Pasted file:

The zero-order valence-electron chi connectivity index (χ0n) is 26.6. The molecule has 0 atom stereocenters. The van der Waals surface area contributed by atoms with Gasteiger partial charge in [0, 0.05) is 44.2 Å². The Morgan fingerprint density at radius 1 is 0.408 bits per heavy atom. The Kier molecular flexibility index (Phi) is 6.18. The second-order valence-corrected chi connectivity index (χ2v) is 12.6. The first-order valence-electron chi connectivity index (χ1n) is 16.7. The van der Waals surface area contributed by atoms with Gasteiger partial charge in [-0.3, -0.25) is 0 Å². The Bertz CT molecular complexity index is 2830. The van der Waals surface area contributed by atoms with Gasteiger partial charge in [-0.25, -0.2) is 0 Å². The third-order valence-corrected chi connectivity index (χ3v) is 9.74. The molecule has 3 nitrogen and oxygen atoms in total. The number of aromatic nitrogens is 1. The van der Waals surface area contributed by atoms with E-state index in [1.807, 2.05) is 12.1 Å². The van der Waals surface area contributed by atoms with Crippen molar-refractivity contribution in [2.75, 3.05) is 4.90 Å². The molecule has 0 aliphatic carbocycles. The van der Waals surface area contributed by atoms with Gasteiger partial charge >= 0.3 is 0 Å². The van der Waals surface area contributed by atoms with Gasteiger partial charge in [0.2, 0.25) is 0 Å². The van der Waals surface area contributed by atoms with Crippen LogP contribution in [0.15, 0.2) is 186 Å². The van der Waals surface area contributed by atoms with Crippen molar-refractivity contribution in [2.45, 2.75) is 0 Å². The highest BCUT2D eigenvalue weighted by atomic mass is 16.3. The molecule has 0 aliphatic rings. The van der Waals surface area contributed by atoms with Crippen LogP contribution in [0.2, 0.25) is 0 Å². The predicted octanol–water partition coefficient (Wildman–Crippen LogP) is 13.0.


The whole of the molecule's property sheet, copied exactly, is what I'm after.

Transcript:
The zero-order valence-electron chi connectivity index (χ0n) is 26.6. The molecule has 0 atom stereocenters. The van der Waals surface area contributed by atoms with Gasteiger partial charge in [0, 0.05) is 44.2 Å². The Morgan fingerprint density at radius 1 is 0.408 bits per heavy atom. The Kier molecular flexibility index (Phi) is 6.18. The second-order valence-corrected chi connectivity index (χ2v) is 12.6. The first-order valence-electron chi connectivity index (χ1n) is 16.7. The van der Waals surface area contributed by atoms with Gasteiger partial charge in [-0.3, -0.25) is 0 Å². The Bertz CT molecular complexity index is 2830. The van der Waals surface area contributed by atoms with Gasteiger partial charge in [-0.25, -0.2) is 0 Å². The third-order valence-corrected chi connectivity index (χ3v) is 9.74. The molecule has 3 nitrogen and oxygen atoms in total. The number of aromatic nitrogens is 1. The van der Waals surface area contributed by atoms with E-state index in [1.807, 2.05) is 12.1 Å². The van der Waals surface area contributed by atoms with Crippen molar-refractivity contribution in [2.75, 3.05) is 4.90 Å². The molecule has 0 aliphatic carbocycles. The van der Waals surface area contributed by atoms with Gasteiger partial charge >= 0.3 is 0 Å². The van der Waals surface area contributed by atoms with Gasteiger partial charge in [0.2, 0.25) is 0 Å². The van der Waals surface area contributed by atoms with Crippen LogP contribution in [0.15, 0.2) is 186 Å². The van der Waals surface area contributed by atoms with Crippen molar-refractivity contribution in [2.45, 2.75) is 0 Å². The highest BCUT2D eigenvalue weighted by atomic mass is 16.3. The molecule has 0 aliphatic rings. The van der Waals surface area contributed by atoms with Crippen LogP contribution in [0.2, 0.25) is 0 Å². The predicted octanol–water partition coefficient (Wildman–Crippen LogP) is 13.0.